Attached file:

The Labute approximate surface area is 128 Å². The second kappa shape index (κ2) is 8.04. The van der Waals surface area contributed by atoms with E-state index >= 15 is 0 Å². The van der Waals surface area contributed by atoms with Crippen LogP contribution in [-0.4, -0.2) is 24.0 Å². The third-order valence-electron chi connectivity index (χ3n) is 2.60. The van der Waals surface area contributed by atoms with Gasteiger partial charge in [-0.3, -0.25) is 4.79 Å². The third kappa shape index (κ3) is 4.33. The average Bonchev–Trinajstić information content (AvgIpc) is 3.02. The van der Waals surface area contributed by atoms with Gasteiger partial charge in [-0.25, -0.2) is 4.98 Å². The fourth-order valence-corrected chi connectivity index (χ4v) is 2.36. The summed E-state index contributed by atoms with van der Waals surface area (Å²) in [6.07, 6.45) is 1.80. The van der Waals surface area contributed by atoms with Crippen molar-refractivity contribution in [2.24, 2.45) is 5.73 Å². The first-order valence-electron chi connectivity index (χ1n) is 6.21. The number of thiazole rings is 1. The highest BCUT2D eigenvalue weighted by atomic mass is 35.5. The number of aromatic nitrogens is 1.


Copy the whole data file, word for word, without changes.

The Labute approximate surface area is 128 Å². The second kappa shape index (κ2) is 8.04. The van der Waals surface area contributed by atoms with E-state index >= 15 is 0 Å². The van der Waals surface area contributed by atoms with Crippen LogP contribution in [-0.4, -0.2) is 24.0 Å². The third-order valence-electron chi connectivity index (χ3n) is 2.60. The van der Waals surface area contributed by atoms with Gasteiger partial charge in [-0.3, -0.25) is 4.79 Å². The third kappa shape index (κ3) is 4.33. The average Bonchev–Trinajstić information content (AvgIpc) is 3.02. The van der Waals surface area contributed by atoms with Gasteiger partial charge in [-0.25, -0.2) is 4.98 Å². The fourth-order valence-corrected chi connectivity index (χ4v) is 2.36. The summed E-state index contributed by atoms with van der Waals surface area (Å²) in [6.07, 6.45) is 1.80. The van der Waals surface area contributed by atoms with Crippen molar-refractivity contribution in [2.24, 2.45) is 5.73 Å². The first-order valence-electron chi connectivity index (χ1n) is 6.21. The number of thiazole rings is 1. The highest BCUT2D eigenvalue weighted by atomic mass is 35.5. The number of aromatic nitrogens is 1.